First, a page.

Athens News Courier (Newspaper) - August 5, 2005, Athens, Alabama
ASU’s campus is home to some of the oldest trees in the state, coming Sunday
He likes to hit
East Limestone defensive star draws attention of recruiters IBThe News-Cou
Frií)av, Ai (Л SI 5. 2005
Serving Athens and Limestone County: A Community of Tradition and Futi
Teresa Carrol of Athens
Subscriber of the day
IMeet Lady Liberty
Discover the history of one of our most treasured landmarks. And if you’ve ever wondered hov^ big Liberty’s nose is, find out...
Hey, Sound Off:
Now that the restaurants have banned smoking, let's go for banning cell phones. There is nothing more annoying than trying to eat a meal and someone next to you talking so loud about their personal business.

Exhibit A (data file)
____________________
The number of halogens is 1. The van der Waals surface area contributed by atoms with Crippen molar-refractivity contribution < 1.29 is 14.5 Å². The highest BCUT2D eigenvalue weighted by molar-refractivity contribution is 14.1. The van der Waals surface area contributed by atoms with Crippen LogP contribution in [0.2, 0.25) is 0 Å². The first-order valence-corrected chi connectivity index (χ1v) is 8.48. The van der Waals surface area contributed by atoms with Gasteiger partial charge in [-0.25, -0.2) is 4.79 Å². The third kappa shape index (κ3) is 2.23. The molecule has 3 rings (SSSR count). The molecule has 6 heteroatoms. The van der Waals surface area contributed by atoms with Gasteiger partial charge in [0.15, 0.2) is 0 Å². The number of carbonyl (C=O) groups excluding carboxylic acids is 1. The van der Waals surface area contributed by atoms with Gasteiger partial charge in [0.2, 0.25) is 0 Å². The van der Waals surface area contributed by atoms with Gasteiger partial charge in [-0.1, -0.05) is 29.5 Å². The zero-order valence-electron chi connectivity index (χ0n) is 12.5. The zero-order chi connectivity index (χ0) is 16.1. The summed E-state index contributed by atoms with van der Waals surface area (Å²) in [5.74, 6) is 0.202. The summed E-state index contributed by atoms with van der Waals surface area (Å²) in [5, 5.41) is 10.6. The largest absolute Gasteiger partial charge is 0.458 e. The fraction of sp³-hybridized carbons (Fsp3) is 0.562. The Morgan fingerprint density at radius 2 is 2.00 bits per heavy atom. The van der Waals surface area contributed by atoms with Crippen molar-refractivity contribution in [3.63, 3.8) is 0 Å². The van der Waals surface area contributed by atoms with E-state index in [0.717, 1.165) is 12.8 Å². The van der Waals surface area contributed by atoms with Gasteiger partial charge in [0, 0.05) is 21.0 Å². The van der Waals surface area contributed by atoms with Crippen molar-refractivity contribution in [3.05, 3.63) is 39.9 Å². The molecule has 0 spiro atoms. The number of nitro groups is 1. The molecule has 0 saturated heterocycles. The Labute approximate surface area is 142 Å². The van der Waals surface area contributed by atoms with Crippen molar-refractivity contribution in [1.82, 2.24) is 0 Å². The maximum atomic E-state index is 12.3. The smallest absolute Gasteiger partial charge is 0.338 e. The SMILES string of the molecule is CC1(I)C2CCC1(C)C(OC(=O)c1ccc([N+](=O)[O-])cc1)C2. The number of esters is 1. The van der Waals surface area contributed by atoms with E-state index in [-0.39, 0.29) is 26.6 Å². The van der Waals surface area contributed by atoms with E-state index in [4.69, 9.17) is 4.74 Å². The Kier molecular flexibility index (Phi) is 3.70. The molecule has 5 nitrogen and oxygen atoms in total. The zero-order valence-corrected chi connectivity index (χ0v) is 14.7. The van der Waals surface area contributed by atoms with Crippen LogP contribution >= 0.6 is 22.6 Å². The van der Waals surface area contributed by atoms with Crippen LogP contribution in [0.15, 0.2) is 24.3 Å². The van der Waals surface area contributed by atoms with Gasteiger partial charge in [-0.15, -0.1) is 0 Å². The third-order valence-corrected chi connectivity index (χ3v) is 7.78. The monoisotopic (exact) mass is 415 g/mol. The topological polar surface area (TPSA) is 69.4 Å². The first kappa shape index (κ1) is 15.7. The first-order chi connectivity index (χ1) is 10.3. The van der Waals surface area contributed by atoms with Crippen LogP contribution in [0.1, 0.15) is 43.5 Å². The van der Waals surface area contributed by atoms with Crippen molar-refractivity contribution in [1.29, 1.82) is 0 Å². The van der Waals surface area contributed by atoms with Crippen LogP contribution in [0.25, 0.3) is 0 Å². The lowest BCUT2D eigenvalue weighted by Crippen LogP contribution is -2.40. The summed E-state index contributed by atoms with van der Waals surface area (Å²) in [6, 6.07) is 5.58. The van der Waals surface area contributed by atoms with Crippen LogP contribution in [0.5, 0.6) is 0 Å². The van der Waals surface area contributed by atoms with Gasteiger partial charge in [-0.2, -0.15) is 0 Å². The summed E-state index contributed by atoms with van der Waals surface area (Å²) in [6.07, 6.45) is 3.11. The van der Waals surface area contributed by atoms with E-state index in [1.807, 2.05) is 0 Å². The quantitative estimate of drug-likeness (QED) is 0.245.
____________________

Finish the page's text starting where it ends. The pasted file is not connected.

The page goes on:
I don’t want to know your business.
Take it outside to talk or better yet, leave your phone in the car or turn it off.
You can live without a phone call for 30 minutes while you eat.
That is probably the reason we are seeing so many wrecks and so many of them are young. Young people can't leave the phone alone. Where are our police officers?
More Sound Off
Horse & Farm.....8A
Daily Bible Moment
ook unto Ahrahatn your father, and unto Sarah that hare you: for I called him alone, and blessed him, and increased him.
322 Hh>. 31 N« Athens 256-232-1051 Obit lin« 256-7714W34
1 jailed In drug raid
By Sonny Tlrner
A 41-year-old Elkmont man was arrested Wednesday by Limestone County authorities and charged with manufacturing drugs after a drug enforcement agent found dozens of items used as ingredients to make crystal meth inside an abandoned home.